Ameritrade Looks Good Amid Bad Ideas

NEW YORK OgilvyOne launches a new Ameritrade campaign today that attempts to show the value of real-time information along with flat pricing for independent investors.

The Omaha, Neb.-based brokerage plans to spend $80-120 million on the campaign, an Ameritrade representative said.

One 60- and three 30-second spots humorously demonstrate how the special offers Ameritrade makes available to customers are not easily applied elsewhere. In the first 30-second ad, a chattering man blithely takes the longest taxi ride much to the chagrin of the driver. “Flat prices—great for Ameritrade customers, not so great for taxi drivers,” a narrator notes, touting the company’s $10.99 flat price for trades.

In another spot, the Ameritrade five-second guarantee provides tremendous benefits for investors who depend on quality execution for their trades. But that same five-second guarantee employed in a fine-dining restaurant setting translates into chaos, as diners face a live lobster crawling on a plate and a frozen steak. “A good idea for investors⤔a bad idea for customers of the food service industry,” the narrator says.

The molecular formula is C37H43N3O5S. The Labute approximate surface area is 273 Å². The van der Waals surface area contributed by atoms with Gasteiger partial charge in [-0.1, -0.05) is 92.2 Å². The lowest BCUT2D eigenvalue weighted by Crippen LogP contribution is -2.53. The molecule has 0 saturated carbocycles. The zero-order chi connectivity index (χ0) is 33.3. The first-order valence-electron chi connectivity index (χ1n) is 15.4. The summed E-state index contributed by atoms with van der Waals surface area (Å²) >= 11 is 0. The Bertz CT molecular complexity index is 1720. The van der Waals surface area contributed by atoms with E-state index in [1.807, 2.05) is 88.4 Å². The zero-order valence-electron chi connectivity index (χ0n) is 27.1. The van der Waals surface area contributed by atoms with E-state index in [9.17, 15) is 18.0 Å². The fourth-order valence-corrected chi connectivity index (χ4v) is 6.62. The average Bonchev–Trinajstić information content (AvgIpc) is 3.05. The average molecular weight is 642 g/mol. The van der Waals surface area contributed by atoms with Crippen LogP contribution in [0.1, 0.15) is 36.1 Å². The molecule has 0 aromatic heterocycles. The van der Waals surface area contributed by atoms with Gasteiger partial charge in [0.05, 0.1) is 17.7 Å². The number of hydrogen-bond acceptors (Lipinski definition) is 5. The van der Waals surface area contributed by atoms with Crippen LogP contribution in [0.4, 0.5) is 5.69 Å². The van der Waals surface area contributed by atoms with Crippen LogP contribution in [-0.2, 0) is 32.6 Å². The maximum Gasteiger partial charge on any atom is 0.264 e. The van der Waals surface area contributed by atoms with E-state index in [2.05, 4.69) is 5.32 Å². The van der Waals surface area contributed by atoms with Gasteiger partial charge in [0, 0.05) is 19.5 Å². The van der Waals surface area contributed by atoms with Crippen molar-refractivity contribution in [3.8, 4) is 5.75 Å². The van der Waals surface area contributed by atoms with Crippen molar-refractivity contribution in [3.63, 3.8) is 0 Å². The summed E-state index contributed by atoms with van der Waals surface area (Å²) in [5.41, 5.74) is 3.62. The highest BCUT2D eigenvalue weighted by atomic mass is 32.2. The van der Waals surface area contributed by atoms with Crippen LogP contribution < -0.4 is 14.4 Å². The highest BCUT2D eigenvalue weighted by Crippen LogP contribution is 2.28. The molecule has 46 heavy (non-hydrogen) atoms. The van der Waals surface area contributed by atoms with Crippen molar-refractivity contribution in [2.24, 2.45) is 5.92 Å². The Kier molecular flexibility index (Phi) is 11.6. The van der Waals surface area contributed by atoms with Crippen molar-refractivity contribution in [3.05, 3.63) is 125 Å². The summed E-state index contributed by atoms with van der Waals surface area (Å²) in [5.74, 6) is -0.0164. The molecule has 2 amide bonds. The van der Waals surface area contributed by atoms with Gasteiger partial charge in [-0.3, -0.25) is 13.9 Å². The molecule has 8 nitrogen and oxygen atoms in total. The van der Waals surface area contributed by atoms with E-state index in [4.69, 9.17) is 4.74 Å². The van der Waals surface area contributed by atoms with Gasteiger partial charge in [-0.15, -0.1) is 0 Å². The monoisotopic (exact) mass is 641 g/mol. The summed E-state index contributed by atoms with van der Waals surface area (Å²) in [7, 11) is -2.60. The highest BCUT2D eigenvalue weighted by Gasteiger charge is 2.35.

“There’s a lot of bad ideas out there for investors,” said Anne Nelson, chief marketing officer at Ameritrade. “More than ever, these individuals are looking for an active, committed partner helping them navigate the ebbs and flows of today’s increasingly complex markets, by providing the right tools, information and technology. Ameritrade is intent on bringing them this value.”

Its recent summer 2003 campaign was intended to emphasize Ameritrade’s simple and transparent pricing structure of “no order handling fees, no per share limits, which can drive up commissions at other brokerages considerably,” the Ameritrade representative said.

The New York agency’s four spots will air on various cable networks including CNBC, CNN, MSNBC and ESPN. In addition, print and online ads will launch concurrently.